Two weeks later, Bannon was in.

“Still working on many details,” Broidy wrote to Nader on Oct. 17. “Will get schedule to you when ready. Steve is on board, FYI $100k honorarium.”

Five days later, Broidy was still keeping Nader looped in on Bannon’s participation. He forwarded Nader an email he sent directly to Bannon that day. “I am very excited about your appearance at the conference tomorrow,” he wrote in the email to Bannon that he forwarded to Nader. “George asked me to resend some talking points. See you then.”

A person close to Bannon said that the two men got to know each other better after Bannon left the White House, and that Nader was one of many people who approached Bannon on behalf of event organizers about making speeches.

But a Bannon spokesperson discounted Nader’s role in Bannon’s speech.

“This is just one of many speaking requests Mr. Bannon receives,” the spokesperson said in a statement. “Hudson Institute is a highly respected think tank, and because of that, he accepted an invitation with others such as Sen. Cotton and Gen. Petraeus. George Nader was irrelevant; neither he nor anyone has influenced Mr. Bannon’s longtime position on the condemnation of Qatar as an urgent threat to Israel: a state sponsor of the Muslim Brotherhood, Hamas, and other Islamic terror organizations.”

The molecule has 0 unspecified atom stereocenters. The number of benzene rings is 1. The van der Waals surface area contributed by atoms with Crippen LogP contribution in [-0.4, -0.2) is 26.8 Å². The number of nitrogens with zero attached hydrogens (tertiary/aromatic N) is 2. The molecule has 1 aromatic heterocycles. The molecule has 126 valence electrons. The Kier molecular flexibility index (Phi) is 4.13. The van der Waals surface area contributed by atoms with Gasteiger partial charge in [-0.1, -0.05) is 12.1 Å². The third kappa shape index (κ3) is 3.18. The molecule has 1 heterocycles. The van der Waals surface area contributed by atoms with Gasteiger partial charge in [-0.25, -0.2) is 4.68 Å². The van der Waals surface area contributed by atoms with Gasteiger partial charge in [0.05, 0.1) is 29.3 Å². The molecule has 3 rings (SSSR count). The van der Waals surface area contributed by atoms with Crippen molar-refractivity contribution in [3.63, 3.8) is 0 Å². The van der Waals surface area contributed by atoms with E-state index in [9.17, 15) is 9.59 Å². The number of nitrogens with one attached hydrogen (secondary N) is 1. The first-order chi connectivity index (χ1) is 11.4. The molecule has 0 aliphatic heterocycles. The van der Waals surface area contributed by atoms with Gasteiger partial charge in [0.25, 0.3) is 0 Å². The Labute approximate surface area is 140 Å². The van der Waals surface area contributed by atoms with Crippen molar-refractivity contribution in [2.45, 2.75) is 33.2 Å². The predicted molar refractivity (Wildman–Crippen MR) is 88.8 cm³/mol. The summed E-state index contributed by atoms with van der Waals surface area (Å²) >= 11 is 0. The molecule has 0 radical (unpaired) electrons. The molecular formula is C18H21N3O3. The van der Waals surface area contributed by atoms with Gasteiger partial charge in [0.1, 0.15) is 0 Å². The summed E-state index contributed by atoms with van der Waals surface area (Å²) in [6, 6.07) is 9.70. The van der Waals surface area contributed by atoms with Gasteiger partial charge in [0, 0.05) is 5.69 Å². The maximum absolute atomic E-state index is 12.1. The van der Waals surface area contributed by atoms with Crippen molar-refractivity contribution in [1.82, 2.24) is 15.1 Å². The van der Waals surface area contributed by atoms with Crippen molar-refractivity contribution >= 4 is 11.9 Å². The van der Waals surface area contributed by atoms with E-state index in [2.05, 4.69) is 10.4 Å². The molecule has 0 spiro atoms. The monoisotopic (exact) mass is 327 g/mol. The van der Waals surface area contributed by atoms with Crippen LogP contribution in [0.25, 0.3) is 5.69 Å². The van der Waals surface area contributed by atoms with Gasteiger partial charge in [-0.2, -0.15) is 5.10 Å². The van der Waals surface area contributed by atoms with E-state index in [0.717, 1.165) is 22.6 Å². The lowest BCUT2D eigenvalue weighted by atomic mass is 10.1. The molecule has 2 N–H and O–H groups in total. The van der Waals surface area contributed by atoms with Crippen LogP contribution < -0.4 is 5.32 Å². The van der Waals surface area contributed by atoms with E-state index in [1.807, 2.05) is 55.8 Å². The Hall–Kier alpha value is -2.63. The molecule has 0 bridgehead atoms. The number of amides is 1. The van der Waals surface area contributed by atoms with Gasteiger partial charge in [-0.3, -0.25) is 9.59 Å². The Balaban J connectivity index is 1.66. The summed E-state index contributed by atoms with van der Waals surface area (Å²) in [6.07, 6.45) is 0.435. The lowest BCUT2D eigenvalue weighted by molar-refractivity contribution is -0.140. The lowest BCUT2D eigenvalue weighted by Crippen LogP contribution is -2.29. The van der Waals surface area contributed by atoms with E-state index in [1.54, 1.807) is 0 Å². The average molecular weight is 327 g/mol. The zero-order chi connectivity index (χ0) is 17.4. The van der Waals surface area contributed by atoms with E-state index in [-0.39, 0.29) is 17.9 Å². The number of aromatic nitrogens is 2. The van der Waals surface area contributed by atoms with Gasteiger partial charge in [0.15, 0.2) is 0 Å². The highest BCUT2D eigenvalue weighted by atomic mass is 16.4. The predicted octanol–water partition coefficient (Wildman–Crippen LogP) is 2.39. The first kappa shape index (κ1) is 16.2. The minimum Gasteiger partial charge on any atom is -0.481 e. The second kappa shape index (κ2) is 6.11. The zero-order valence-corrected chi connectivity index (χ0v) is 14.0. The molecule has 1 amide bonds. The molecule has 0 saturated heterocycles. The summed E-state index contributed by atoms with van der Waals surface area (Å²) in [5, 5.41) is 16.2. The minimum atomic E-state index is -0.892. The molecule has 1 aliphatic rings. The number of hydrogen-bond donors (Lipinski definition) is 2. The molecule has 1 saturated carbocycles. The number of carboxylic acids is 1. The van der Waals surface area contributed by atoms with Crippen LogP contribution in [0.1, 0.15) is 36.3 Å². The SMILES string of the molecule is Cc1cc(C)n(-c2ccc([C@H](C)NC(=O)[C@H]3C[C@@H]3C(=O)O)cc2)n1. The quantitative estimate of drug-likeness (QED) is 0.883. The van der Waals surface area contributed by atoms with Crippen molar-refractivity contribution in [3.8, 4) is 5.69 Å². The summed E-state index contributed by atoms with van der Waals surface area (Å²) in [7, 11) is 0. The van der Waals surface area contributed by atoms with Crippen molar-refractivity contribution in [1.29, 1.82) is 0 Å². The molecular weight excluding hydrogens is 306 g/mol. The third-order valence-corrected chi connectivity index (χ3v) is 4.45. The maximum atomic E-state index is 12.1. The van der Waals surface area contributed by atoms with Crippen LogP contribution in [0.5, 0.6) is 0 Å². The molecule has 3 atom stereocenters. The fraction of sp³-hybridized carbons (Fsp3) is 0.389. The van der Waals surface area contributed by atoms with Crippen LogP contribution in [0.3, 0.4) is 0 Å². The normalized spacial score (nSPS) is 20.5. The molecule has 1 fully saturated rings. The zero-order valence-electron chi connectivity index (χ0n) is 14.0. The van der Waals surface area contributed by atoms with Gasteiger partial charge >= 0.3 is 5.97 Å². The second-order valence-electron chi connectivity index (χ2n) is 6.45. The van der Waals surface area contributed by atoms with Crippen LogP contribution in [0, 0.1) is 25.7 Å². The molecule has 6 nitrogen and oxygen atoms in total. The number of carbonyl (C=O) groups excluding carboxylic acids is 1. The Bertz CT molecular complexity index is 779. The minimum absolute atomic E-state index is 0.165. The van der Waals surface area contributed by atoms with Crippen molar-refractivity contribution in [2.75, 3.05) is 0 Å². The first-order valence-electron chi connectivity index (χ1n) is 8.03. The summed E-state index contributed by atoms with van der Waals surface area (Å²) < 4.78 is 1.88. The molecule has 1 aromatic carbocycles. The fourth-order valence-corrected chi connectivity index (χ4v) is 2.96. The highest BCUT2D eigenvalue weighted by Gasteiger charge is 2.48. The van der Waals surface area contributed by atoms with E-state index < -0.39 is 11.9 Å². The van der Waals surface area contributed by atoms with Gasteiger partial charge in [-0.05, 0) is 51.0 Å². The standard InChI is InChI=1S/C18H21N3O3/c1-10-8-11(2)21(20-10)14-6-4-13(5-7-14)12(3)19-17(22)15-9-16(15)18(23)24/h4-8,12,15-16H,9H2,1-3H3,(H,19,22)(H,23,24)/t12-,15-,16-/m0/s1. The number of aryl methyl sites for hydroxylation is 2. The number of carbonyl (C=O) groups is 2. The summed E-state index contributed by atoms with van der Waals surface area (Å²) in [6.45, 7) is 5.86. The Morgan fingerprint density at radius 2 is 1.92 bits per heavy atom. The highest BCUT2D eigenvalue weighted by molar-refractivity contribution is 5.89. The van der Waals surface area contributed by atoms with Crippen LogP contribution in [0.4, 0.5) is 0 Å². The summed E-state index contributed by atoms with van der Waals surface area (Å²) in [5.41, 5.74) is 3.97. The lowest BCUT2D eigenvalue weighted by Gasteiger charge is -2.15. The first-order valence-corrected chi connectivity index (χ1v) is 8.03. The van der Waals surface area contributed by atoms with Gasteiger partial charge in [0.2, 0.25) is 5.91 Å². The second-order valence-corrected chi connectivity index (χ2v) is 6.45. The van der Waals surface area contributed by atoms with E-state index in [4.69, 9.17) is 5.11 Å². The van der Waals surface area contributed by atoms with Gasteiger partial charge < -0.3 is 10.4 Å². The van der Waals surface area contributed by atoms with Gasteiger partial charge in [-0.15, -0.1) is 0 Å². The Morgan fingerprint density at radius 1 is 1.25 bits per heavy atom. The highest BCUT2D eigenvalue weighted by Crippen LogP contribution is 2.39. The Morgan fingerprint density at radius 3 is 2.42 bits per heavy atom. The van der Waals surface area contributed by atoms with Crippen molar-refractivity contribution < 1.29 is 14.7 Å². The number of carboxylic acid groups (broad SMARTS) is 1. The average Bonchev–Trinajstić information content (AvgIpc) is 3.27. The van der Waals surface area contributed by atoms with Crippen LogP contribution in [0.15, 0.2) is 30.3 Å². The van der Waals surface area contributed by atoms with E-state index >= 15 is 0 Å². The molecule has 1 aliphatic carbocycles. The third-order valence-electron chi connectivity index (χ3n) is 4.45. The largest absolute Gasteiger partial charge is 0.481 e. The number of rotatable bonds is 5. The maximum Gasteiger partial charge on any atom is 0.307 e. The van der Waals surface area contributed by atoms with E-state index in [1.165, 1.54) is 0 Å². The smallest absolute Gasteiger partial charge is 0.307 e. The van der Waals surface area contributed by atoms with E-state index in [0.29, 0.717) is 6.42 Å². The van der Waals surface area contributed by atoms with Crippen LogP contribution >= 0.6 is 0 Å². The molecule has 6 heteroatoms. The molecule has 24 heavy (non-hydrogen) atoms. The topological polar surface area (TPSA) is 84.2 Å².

The conference went forward, largely as planned, and a source familiar with it confirmed that Bannon received the $100,000 payment. It featured a host of luminaries, including Gen. David Petraeus; Zalmay Khalilzad, who later became the State Department’s Special Representative for Afghan Reconciliation; Democratic and Republican members of the House of Representatives; and Republican Sen. Tom Cotton. Bannon, in his speech, was characteristically bombastic and praised the blockade.

“I think the single most important thing that’s happening in the world is the situation in Qatar,” he said. “What’s happening in Qatar is every bit as important as what’s happening in North Korea.”

A lawyer for Nader declined to comment for this story. Spokespersons for Broidy and Bannon declined to comment as well.

The Hudson Institute stands by its work.